Remotely powered and searchable sensors
Published : 8 February 2020
The need for sensors that can be remotely interrogated makes it possible to envisage new applications both in aeronautics (aircraft wing monitoring, turbine blades), energy (measurements on rotating devices), civil engineering (structural monitoring) consumer applications such as screens, health (medical patch) and also in the fields of security and defense. For these sectors, we can emphasize the interest of this type of remotely powered and searchable sensors, in all situations where a sensor must be placed in an inaccessible location, where the sensor can be buried, in harsch environment for electronics or batteries (high temperature, explosive atmosphere, etc …), where it can not be electrically connected to the outside (rotating machine, cramped space, etc …).
The “M&NEMS” sensor technology developed by CEA-LETI can meet this need for extreme miniaturization, ultra-low consumption, high performance and low cost. In addition, CEA-LETI is also working on passive sensors with electromagnetic transduction integrating a miniature antenna, sensors that have a very strong interest to be read remotely by an interrogating antenna. This type of sensor coupled to an antenna without an electronic circuit can also enable an increase of the interrogation distance between the reader and the remote-powered sensor, compared to RFID tags that require energy to wake up the circuit. The challenge is to couple and integrate these silicon sensors with an antenna architecture (co-design).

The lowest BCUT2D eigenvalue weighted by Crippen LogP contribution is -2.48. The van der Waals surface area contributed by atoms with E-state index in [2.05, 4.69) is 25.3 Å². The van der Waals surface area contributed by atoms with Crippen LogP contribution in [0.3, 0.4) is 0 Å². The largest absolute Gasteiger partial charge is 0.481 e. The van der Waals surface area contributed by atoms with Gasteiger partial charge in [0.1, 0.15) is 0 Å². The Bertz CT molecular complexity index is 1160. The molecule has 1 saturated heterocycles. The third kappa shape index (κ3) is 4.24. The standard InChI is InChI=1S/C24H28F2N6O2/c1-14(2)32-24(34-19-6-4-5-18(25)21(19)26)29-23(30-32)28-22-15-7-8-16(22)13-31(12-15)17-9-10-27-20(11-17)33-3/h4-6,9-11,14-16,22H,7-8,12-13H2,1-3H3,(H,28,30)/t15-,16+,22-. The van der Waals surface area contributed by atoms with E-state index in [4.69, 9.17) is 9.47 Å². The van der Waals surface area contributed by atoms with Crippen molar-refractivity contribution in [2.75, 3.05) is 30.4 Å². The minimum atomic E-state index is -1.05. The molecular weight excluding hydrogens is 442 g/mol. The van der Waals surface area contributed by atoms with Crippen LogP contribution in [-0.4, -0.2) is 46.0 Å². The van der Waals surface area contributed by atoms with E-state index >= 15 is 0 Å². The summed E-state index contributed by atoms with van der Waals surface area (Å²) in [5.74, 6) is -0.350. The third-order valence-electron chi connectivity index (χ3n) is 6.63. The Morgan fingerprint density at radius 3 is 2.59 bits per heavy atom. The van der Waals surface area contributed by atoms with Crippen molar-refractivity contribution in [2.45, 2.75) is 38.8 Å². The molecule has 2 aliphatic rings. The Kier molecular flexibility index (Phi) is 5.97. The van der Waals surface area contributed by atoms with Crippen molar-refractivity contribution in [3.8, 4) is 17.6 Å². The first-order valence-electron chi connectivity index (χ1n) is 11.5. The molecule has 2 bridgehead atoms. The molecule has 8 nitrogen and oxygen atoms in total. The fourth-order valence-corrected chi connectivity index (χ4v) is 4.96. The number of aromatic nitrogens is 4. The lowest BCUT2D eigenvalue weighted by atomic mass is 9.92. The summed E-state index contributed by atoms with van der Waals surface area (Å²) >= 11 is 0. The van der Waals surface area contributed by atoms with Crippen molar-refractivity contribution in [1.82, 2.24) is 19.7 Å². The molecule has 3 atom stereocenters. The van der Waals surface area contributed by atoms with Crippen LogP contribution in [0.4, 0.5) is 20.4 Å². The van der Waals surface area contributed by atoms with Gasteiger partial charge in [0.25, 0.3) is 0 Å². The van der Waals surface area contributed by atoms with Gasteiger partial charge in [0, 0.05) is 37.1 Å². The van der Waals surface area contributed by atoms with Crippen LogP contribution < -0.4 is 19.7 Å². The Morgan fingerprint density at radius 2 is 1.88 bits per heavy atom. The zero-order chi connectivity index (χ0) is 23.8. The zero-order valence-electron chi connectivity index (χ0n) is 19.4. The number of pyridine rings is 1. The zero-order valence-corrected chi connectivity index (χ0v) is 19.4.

The work will consist of designing and manufacturing antenna-sensor systems by jointly studying each of the two components in order to optimize the coupling in remote power and remote transmission. This will require close interaction between the sensor design and the antenna. Several types of sensors operating in static mode or in resonant mode can be studied. To carry out this multidisciplinary work, the PhD student will rely on the expertise and resources of several CEA-LETI laboratories: the Sensors Laboratory (LCMC), the Tests and Reliability Laboratory (LCFC) of the Silicon Components Department and also on the Antenna, Propagation and Inductive Coupling Laboratory (LAPCI) of the Systems Department as well as on a technological platform for the sensor manufacturing. It will be able to collaborate with other PhD students involved in this theme, especially for the design part of the adapted antenna